What are the differences?
Some of you neophytes might be wondering. What if any differences are there in the three categories: deep diving, wreck diving and recreational diving in general?
Open Water Certification
When you become a PADI open water diver, you the bearer of the card are certified in basic areas. That is a recreational diving certification.This includes diving to 20 meters or 60 feet. In general, at this depth a surface swim is possible and visibility is generally enhanced by the sunlight—if any on the day of the dive. Air consumption is generally between one half and one third in terms of volume available. With increased pressure, the volume of air available decreases proportionately from the surface volume.
You could also use the term ATM or atmospheric pressure. Every ten meters is one ATM or atmosphere. Therefore, two atmospheres gives you exactly have the volume of air available, and three atmospheres gives you one third. So if you are figuring how much air your breath on the surface and how much time it takes to breathe it, you can easily figure how much time it would take to consume the air at one ATM or two ATMs or for that matter any ATMs.
Surface Air Consumption
In technical diving, figuring SAC or Surface Air Consumption is done by swimming along at the surface for a few minutes. In this manner, they determine how much air was consumed. Then it is just a matter of dividing the volume used by the atmospheric levels. The determination of how much air you anticipate in using at a different atmospheric level is proportional to the atmospheric pressure. The level of air consumption is still the same, however, the gas itself is compressed when it comes out of the tank and the second phase of the air regulator (that’s the mouthpiece).
How Air in the Tank works
The air in the tank is the same pressure regardless of how deep you go! The tank itself is sealed by a valve that only opens when the air is demanded from the regulator (breathing apparatus). FYI, after the air is released from the tank through the first stage of the regulator, the pressure of the air is adjusted. It ranges approximately 110-135 pounds per square inch or PSI.
Regardless of the amount of air in the tank (provided you have any to begin with) a properly adjusted regulator will consistently display this pressure on a pressure gauge. This is to ensure that regardless of air pressure in the tank the air pressure stays the same in the breathing apparatus. If your tank is one-third full or completely full, the regulator “regulates” the air pressure. This ensures the ease of breathing. It does not get harder to breathe as you go deeper. With less air in the tank, provided of course you are within the pressure parameters for accessing air in the first place the ease of breathing will be about the same. Obviously, if the tank is empty you cannot draw air out! The tank would simply be the same pressure as the surface atmosphere or 1 bar. In this situation, there is no pressure!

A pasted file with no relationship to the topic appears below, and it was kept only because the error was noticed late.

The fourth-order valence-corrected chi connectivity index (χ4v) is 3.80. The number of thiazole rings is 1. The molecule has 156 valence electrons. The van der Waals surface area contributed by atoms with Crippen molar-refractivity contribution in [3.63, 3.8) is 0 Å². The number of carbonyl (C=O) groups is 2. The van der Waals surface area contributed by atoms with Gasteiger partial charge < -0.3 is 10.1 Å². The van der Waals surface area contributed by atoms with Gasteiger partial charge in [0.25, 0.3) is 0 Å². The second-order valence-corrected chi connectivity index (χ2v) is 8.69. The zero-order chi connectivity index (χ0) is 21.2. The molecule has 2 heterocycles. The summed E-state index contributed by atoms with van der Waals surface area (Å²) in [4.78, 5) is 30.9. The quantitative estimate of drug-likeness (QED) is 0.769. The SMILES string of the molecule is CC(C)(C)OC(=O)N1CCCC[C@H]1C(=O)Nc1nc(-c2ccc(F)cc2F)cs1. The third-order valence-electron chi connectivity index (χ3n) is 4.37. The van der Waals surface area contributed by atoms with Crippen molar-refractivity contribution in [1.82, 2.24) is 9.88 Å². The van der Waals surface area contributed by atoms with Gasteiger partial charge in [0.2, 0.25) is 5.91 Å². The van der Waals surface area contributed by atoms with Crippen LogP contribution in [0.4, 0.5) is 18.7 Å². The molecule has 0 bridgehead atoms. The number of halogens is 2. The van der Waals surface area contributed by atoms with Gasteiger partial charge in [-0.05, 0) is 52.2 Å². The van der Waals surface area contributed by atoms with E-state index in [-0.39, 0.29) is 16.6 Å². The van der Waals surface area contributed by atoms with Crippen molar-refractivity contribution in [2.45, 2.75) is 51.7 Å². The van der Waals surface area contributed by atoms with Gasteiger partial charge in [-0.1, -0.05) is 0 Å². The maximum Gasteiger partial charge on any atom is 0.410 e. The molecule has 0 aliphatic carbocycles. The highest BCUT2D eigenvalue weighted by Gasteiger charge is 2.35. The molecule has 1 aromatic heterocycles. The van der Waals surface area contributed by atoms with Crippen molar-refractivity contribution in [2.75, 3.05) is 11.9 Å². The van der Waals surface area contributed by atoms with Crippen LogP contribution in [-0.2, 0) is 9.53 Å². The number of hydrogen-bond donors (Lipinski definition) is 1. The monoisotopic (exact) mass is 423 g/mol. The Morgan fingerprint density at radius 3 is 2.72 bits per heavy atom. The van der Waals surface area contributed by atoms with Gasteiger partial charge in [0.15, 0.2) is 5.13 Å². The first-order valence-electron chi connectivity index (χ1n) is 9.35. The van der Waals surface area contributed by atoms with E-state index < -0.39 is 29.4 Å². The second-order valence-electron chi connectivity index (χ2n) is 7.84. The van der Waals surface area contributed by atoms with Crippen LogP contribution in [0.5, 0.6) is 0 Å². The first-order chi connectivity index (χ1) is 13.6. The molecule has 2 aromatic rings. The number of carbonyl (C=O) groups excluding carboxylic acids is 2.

If you are interested in learning how to become a service technician of regulators, try A.S.S.E.T.. Steve Burton is a world-class expert in scuba dive engineering as well as electrical engineering. He’s got great stories to tell as well!
Diving for general fun or recreational diving is diving up to 40 meters or 130 feet. At this point, nitrogen narcosis can be felt, and the length of time due to reduced air availability (you are now five atmospheres down). Therefore you have 1/5 the amount of air availability. There are also limits in time for no-decompression dives to 12 minutes at 40 meters. If by accident you go to 50 meters—which is six ATMs, you have only 8 minutes. After that, your dive becomes a compression dive, and you must “decompress”. This is no longer a recreational dive scenario.
Most dives between five and thirty meters
Most dives are conducted between 30 meters and 5 meters. So when you dive the wrecks, deeper dives are generally to be found at sunken wreck sites—which are plentiful in the world. After 20 meters this would also comprise a deep dive according to the Professional Association of Dive Instructors. This would be the vicinity of wreck diving in general, although wrecks can go as far down as the ocean floor–and that’s pretty deep. Some technical divers go all the way to 300 feet or 10 ATMs.
However, it is still a recreational dive!
Just for the record, we find that there are ships sitting in water deeper than 30 meters. These ships can only be enjoyed via technical dive training. For you to attain skill proficiency down the road is possible. However, that is way beyond the scope of recreational dives—but not impossible for you to attain skill proficiency down the road. Mermaids Dive Shop in Pattaya has expert instructors should you want to go that route. If you are on Koh Tao try Crystal Dive Resorts. They’re super! The deeper the dive the shorter the time sequence from descending to ascending. So if you want to spend a leisurely time in the water you must dive in waters less than 20 meters. You might find it a more relaxing scenario as well.